All couples fight. It’s completely normal and totally healthy. However, the way you argue and the way you work towards a resolution makes the difference in a successful relationship. Here are some of our tips for working through an argument together.
Express your feelings (and don’t interrupt)
The first step in working through an argument together is to express how you feel. Talk about what set you off during your argument and what emotions you felt during it. This can help you understand the feelings or deeper meanings underneath the conflict.
For example, say you work regular 9 to 5 hours in an office, and your partner works an earlier shift from home. When you get home at 5:30, you’re ready to destress and not think about work. But your partner wants to talk about their work day and spend some time with you immediately, and you’re not ready for it. You feel aggravated and crowded, while your partner feels misunderstood and unappreciated, so you begin to fight. To work through it, express your feelings, and let your partner do the same without interrupting. There are two sides to an argument, and you need to understand their perspective too. This may seem obvious, but make sure to listen to your partner. Acknowledge their feelings and point of view.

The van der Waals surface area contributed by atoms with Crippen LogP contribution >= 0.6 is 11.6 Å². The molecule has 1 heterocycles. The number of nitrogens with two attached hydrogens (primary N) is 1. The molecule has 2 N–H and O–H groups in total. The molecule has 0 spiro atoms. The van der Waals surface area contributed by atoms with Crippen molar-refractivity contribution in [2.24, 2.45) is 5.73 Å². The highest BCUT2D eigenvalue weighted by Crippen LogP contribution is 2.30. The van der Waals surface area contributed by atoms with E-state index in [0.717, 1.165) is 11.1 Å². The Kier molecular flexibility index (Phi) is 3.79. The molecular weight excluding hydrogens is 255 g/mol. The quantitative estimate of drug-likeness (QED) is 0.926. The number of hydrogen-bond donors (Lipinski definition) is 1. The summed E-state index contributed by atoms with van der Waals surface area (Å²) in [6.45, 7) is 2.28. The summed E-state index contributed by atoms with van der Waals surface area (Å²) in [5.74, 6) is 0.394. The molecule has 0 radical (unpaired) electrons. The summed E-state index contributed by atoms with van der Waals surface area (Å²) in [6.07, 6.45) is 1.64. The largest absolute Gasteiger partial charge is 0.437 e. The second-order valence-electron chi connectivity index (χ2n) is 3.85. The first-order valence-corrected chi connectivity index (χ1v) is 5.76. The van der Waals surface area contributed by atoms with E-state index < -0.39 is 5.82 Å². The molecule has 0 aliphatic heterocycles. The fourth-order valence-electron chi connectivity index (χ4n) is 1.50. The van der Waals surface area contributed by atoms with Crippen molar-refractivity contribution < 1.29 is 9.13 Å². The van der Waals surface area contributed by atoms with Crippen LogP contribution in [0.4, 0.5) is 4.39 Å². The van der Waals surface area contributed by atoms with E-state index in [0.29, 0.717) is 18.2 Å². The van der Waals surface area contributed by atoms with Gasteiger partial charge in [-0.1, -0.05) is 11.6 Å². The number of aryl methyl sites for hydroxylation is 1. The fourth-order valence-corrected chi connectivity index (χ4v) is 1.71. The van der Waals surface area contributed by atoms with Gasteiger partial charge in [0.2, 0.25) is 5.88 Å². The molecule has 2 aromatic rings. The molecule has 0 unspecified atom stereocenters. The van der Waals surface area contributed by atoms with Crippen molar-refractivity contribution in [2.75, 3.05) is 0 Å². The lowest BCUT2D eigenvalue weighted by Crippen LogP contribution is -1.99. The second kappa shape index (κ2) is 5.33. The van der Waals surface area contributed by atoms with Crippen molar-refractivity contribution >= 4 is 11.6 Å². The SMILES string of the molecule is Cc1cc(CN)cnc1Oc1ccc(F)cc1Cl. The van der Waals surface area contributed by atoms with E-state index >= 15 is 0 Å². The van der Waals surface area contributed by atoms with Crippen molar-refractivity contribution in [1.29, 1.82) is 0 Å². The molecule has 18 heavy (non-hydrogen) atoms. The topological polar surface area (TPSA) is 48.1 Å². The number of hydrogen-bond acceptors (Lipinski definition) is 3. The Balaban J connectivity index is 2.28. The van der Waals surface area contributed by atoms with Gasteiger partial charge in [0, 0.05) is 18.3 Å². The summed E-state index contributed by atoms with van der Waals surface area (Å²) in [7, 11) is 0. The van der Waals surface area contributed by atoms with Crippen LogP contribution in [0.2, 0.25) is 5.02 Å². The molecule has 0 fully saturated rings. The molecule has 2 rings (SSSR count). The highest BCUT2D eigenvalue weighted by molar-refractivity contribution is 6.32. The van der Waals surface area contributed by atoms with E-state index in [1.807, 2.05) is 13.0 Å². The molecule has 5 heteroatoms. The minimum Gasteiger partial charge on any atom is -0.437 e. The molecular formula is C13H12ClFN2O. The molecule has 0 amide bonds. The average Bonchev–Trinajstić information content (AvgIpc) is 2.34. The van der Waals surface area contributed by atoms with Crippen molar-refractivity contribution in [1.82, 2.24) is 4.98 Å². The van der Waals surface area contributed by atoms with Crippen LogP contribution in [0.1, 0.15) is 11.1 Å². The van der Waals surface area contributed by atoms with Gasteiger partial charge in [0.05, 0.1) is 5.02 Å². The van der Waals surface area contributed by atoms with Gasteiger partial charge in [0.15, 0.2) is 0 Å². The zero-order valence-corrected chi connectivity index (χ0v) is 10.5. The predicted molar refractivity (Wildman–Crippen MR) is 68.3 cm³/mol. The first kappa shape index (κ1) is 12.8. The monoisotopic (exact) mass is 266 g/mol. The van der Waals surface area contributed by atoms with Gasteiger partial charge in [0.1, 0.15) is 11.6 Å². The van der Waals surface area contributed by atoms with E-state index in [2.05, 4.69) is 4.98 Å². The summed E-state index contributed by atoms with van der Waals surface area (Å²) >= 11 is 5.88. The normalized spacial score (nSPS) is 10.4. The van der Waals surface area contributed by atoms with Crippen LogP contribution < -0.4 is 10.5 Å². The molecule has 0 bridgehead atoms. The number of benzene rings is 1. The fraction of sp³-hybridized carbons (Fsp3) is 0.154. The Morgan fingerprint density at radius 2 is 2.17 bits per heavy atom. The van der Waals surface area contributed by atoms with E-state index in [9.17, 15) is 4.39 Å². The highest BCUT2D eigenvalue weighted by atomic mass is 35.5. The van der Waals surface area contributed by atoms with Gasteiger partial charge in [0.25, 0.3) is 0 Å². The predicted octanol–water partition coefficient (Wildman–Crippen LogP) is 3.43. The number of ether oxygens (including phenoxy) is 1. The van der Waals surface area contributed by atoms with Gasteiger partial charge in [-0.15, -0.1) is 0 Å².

Keep it civil
While it’s okay to express your feelings by saying “I’m so mad at you right now,” it’s not okay to say “You’re a liar and a terrible person.” This calls attention to the person, not the problem at hand. Don’t lash out and attack your partner’s personality, character, habits, and so on. Keep it civil and avoid name-calling, eye-rolling, or mean behavior.
Leave the past in the past
Let it go. Don’t bring up past arguments in your current conflict. And once this current argument is over, let it go and don’t bring it up again either. Holding a grudge is not healthy for you, nor is it healthy, loving behavior towards your partner. Once an argument is resolved, let it be and move forward.
Take a timeout if one of you needs it
It’s common for one or both of you to enter “fight, flight or freeze” mode, a normal reaction when humans perceive danger. Your stress hormones may activate to fight, leave the argument in a huff, or not react at all. When this happens, it may be best to take a timeout until you’re both in problem solving mode. Be sure to state that it’s a timeout and that neither of you is walking away from the conflict. Take 10 minutes to breathe and cool off, then be ready to work towards a resolution. Don’t let too much time pass, and don’t give each other the silent treatment. You’re a team, and you must work together to find a solution.
Finally, apologize to each other. It’s not easy, and for some people, it’s the hardest thing to do. Remember that taking responsibility for hurting your partner’s feelings is a vital part of your relationship. Apologize in a way that acknowledges your actions and the pain they caused. Accept responsibility and ask for forgiveness. A proper apology will restore trust and feelings of closeness with one another.
Being open, civil, and understanding with your partner is key to fighting fair. At Mind Balance Counseling we can help couples implement strategies for a healthy relationship, like conflict resolution and communication skills. We can help you and your partner with premarital counseling, parenting skills, blended families, and more. Reach out to us for more information about our services.